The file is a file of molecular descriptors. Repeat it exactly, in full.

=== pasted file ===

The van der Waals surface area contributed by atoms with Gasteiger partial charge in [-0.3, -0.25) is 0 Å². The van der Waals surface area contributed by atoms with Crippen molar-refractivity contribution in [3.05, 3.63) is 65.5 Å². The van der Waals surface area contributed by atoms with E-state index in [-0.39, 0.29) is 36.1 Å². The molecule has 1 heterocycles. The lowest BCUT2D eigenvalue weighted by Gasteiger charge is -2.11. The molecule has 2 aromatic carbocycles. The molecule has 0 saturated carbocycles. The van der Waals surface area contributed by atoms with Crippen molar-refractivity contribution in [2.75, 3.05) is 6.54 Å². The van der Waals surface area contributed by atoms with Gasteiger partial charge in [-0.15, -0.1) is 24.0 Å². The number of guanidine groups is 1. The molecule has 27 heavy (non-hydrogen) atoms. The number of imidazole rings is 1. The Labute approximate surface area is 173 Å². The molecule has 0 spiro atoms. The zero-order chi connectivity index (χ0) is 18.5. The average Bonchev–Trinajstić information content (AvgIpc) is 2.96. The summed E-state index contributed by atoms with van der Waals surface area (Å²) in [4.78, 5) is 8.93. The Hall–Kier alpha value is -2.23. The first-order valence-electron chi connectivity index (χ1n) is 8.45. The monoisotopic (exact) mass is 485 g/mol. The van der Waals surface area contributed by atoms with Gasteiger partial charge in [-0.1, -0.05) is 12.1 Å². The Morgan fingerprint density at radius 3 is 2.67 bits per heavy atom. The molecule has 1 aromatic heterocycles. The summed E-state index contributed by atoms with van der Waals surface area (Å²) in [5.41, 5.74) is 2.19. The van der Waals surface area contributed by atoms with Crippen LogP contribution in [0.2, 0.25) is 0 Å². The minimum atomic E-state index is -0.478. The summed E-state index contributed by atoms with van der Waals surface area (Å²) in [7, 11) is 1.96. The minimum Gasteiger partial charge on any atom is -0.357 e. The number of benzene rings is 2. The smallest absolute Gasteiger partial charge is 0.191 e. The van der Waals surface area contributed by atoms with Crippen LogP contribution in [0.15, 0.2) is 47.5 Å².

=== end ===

The van der Waals surface area contributed by atoms with Gasteiger partial charge in [-0.3, -0.25) is 0 Å². The van der Waals surface area contributed by atoms with Crippen molar-refractivity contribution in [3.05, 3.63) is 65.5 Å². The van der Waals surface area contributed by atoms with E-state index in [-0.39, 0.29) is 36.1 Å². The molecule has 1 heterocycles. The lowest BCUT2D eigenvalue weighted by Gasteiger charge is -2.11. The molecule has 2 aromatic carbocycles. The molecule has 0 saturated carbocycles. The van der Waals surface area contributed by atoms with Crippen molar-refractivity contribution in [2.75, 3.05) is 6.54 Å². The van der Waals surface area contributed by atoms with Gasteiger partial charge in [-0.15, -0.1) is 24.0 Å². The number of guanidine groups is 1. The molecule has 27 heavy (non-hydrogen) atoms. The number of imidazole rings is 1. The Labute approximate surface area is 173 Å². The molecule has 0 spiro atoms. The zero-order chi connectivity index (χ0) is 18.5. The average Bonchev–Trinajstić information content (AvgIpc) is 2.96. The summed E-state index contributed by atoms with van der Waals surface area (Å²) in [4.78, 5) is 8.93. The Hall–Kier alpha value is -2.23. The first-order valence-electron chi connectivity index (χ1n) is 8.45. The monoisotopic (exact) mass is 485 g/mol. The van der Waals surface area contributed by atoms with Gasteiger partial charge in [-0.1, -0.05) is 12.1 Å². The Morgan fingerprint density at radius 3 is 2.67 bits per heavy atom. The molecule has 1 aromatic heterocycles. The summed E-state index contributed by atoms with van der Waals surface area (Å²) in [5.41, 5.74) is 2.19. The van der Waals surface area contributed by atoms with Crippen LogP contribution in [0.2, 0.25) is 0 Å². The minimum atomic E-state index is -0.478. The summed E-state index contributed by atoms with van der Waals surface area (Å²) in [7, 11) is 1.96. The minimum Gasteiger partial charge on any atom is -0.357 e. The number of benzene rings is 2. The smallest absolute Gasteiger partial charge is 0.191 e. The van der Waals surface area contributed by atoms with Crippen LogP contribution in [0.15, 0.2) is 47.5 Å².